Karin Tome, a Brunswick City Council member, plans to run for mayor in August.
A 20-year city resident, Tome, 53, was elected to the council in 2008 after about a year of active involvement and opposition to the city's annexation of the Brunswick Crossing development, which almost doubled the size of the city, she said.
Brunswick Crossing, which opened in 2010, is expected to eventually include some 1,500 houses.
Tome supported a failed 2001 referendum on the annexation, mostly because she believed it would create a divide in the city, she said.
"I didn't want to see Brunswick go in that direction," Tome said. "Rather, I wanted to see Brunswick grow out slowly."
As the development begins to grow, along with renewed interest in downtown investment, Tome said she wants to foster mutual respect and cooperation among newcomers with fresh ideas for the future and lifelong residents who built the railroad city and may find the transition difficult.
"I see myself in the role of continuing that transition," she said.
Brunswick City Administrator Rick Weldon said Wednesday he did not know of any other person who has picked up a filing packet for mayor, though he suspected more than one person will likely run for the office. The filing deadline is July 9 and in past years, some candidates have filed only days before the deadline. The mayoral election will be held Aug. 7.
Mayor Carroll Jones, who will have been in office for 12 years in August, said he will likely decide by May whether to run for re-election.
Tome is married and has two children. She has worked for about 12 years as a part-time library associate at the C. Burr Artz Public Library in Frederick.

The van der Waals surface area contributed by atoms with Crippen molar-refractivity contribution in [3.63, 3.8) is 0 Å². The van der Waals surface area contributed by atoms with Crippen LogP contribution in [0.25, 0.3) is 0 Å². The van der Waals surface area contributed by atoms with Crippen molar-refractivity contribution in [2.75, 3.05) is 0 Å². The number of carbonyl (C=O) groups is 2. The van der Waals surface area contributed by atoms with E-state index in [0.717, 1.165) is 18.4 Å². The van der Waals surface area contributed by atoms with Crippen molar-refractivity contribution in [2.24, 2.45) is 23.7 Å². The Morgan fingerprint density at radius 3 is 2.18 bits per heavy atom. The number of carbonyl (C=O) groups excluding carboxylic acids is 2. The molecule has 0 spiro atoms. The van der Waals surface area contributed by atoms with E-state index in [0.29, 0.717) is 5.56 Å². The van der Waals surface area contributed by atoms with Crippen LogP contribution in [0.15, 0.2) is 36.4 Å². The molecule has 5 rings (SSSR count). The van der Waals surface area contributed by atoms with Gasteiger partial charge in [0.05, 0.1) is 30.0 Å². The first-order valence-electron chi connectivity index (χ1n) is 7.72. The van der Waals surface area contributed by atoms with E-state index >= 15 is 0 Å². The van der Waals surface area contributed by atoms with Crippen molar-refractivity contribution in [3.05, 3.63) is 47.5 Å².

She has also served as a member and past president of the Brunswick Elementary Parent-Teacher Organization.
Four years on the council have taught her the art of compromise, she said.
"You have to pick the issues you're most concerned with," Tome said. "Persistence is important, and education, getting the correct facts out."
Tome said she wants to encourage more involvement and input from residents, particularly at city meetings, though she realizes people are busy and already volunteer a lot of time to local sports programs and schools.
"I think a lot of people aren't as likely to get involved because they feel as though 'you can't fight city hall,'" she said.
She also wants to foster a more open city government, in part by finding a simpler way to show where budget dollars are spent, she said.
As a wildlife biology major with a bachelor's degree from the University of Maine, Tome said sustainability is another important theme she would focus on as mayor.
"Over the past five years, I've seen how sustainability is a critical component of everything we do," she said. "It's not just an environmental issue anymore. It's an economic issue."
Installing double siding at City Hall or replacing old city vehicles with hybrids are examples of what could be done, she said.
Tome said she would also like to form a sustainability commission that would bring the council ideas to help the city conserve and save.
"It's the little things we can do that add up and make a difference," she said.